Robin is an orphan, who was rescued by an English professor after his mother dies of cholera in Canton, China. He’s brought to England and raised with a strong background in various languages, in order to prepare him for schooling at Oxford. He’s smart, but relatively isolated, and when he finally arrives at Babel, he’s pleased to discover that his cohort involves a Muslim Indian man, a Black woman, and a white English woman with whom he develops a close bond rather quickly. The story gave me some The Secret History vibes with the level of foreshadowing and the way that the four characters create an insulated bond between themselves and no other characters around them.

However, over the years of their schooling, cracks begin to develop in their cohort. The story is a scathing indictment of colonialism and the British Empire especially. It talks about the mental gymnastics that are used to uphold colonialism within the empire, and how it is justified by the English people, as well as the foreign-born people who were raised in England, and the cognitive dissonance that they experience as they awaken to what is actually going on and the structures that they are working to uphold, whether intentionally or not. 

It was intriguing to watch the differences between Robin and his closest friend, Ramy, who are both in similar situations but are at vastly different places in their journey of decolonization, and how their journeys differ. It was also fascinating to see how each person finds a solution that is unique to their own values and ideals, even as each of the people involved are forced to become morally gray because of the situation that they are placed in. In particular, one of the characters, who is born to privilege, struggles to understand what the issue is, even as the other characters consistently attempt to explain their own struggles, which are always dismissed. 

The concept of languages and how translation can never accurately convey the full meaning of a word into another language was so fascinating to me. In addition, the story focuses on the roots of language and where words come from. I never realized how many words stem from other languages and have shared roots, even from such varied languages that I’d never have expected it. The magic system in this story requires users to live, breathe, and dream in the languages that they use, ultimately leading to the need for native speakers of multiple languages that have less crossover, creating an increased demand for people from ever-further corners of the globe, while simultaneously devaluing these very same people that they need so much.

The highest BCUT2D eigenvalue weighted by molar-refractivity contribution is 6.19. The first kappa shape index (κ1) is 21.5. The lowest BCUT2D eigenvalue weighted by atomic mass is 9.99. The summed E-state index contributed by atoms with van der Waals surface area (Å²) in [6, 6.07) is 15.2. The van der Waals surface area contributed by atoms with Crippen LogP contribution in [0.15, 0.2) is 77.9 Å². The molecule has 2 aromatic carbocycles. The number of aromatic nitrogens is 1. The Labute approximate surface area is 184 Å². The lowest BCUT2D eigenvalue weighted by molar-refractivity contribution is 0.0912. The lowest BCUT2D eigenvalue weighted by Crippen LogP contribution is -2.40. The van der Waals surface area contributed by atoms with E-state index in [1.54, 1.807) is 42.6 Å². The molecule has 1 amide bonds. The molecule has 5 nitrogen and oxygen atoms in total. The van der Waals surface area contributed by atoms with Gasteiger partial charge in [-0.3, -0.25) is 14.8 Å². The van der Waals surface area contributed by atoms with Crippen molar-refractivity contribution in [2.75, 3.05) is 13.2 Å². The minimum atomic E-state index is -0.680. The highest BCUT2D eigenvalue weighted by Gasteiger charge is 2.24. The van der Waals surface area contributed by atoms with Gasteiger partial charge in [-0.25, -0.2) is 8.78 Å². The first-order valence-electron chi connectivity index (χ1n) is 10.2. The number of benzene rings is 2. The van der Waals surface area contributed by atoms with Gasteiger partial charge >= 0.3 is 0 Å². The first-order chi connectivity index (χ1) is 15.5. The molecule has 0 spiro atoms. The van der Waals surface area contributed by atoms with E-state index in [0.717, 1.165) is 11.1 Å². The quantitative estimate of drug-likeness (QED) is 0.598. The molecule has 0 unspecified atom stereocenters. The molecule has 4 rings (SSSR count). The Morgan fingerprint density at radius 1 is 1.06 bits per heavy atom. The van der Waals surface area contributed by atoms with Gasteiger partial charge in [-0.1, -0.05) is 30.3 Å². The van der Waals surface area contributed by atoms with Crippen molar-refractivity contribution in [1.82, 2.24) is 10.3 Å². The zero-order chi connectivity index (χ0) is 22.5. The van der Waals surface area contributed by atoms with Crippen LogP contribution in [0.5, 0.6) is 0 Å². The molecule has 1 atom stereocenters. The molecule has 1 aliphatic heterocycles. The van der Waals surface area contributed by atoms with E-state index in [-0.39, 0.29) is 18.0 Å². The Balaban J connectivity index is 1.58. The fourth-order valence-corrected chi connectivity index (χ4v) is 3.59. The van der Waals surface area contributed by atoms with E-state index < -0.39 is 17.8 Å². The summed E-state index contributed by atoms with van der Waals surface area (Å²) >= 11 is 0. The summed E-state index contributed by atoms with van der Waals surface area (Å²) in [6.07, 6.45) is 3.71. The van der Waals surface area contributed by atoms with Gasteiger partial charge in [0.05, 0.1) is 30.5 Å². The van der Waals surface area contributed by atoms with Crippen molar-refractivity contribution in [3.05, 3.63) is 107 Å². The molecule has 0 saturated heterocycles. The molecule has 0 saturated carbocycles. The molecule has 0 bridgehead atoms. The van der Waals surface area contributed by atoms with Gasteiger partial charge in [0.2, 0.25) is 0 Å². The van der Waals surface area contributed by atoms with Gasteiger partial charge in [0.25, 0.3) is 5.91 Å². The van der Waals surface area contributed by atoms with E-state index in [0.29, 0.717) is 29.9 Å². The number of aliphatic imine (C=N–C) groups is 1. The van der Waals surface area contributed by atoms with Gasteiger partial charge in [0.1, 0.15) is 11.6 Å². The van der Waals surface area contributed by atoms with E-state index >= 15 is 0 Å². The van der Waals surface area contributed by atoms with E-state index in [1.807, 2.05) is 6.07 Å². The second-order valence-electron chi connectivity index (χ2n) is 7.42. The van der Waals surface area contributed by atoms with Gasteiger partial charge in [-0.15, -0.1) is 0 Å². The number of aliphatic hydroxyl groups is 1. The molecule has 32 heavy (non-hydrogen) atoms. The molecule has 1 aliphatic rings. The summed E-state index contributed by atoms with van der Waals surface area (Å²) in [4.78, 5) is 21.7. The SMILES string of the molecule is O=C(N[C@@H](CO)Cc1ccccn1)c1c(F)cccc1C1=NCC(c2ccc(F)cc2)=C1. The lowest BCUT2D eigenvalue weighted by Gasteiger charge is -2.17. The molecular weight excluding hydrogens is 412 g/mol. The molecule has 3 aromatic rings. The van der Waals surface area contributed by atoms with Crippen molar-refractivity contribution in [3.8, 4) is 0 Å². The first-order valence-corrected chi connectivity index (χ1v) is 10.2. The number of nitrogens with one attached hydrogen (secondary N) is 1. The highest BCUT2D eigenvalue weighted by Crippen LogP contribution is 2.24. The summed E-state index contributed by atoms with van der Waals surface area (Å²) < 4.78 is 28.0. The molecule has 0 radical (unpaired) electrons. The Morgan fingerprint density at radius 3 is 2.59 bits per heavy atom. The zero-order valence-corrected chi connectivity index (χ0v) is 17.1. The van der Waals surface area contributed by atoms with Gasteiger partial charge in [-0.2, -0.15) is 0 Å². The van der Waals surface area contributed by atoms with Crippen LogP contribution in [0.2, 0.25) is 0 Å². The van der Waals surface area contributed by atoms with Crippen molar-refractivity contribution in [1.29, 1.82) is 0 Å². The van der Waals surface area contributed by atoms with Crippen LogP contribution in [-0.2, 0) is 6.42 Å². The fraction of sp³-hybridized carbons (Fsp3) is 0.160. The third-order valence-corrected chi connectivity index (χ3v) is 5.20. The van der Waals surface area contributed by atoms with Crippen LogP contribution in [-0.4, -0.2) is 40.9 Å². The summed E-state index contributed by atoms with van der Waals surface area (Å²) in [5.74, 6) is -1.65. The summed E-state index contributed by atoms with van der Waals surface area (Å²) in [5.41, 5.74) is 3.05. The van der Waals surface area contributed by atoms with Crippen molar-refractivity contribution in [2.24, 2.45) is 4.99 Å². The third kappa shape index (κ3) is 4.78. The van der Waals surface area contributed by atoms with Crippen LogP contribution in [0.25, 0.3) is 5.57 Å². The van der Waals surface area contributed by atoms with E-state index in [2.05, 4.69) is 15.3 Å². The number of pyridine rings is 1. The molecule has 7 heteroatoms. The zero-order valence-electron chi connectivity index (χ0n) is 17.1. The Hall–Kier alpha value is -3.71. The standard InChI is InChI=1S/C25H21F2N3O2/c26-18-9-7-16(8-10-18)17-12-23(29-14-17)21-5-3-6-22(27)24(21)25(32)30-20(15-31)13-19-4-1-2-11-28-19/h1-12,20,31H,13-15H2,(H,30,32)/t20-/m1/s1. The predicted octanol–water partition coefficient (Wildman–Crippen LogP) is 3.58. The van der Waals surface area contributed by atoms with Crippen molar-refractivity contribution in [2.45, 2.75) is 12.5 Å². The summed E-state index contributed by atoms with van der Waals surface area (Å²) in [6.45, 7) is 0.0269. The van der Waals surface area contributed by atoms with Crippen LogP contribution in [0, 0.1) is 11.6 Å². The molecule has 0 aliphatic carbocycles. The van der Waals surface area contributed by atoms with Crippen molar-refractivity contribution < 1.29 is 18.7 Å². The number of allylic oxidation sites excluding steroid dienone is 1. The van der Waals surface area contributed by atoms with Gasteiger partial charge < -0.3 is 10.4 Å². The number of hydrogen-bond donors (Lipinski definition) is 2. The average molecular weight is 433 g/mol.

Racism played a huge role in the story, and parts of it were so difficult to read, especially since it made me realize that while our world has come so far, our views on race and cultures have changed so very little. The very same kind of racism that looms large in this story has hung around and stayed the same in our society, nearly 200 years later. The ending left me shocked and distraught, since the characters ultimately felt so real. I was heartbroken at the events of this story, and I’m honestly hoping that the epilogue’s open-ended nature is leaving the door cracked for a sequel, where we get to see what happens next in this wondrous and fascinating story, because I’m not quite ready to let go. 

People who have sat around with me while I’m reading, especially when there’s a surprising reveal, a shocking plot twist, or an unexpected event often look up in alarm when I gasp audibly. The gasp factor is directly related to the number of times I audibly gasp during a reading, and there isn’t an upper limit.

Gasp Factor: 15

10 replies »

  1. Your review clued me in to what I know I can expect from this author (I’ve read “The Poppy War Trilogy”), and I’m glad it’s pretty much the same thing, but I’m curious enough to read how Kuang narrates another moment in human history. I hope to read this book very soon! Excellent review!

    Liked by 1 person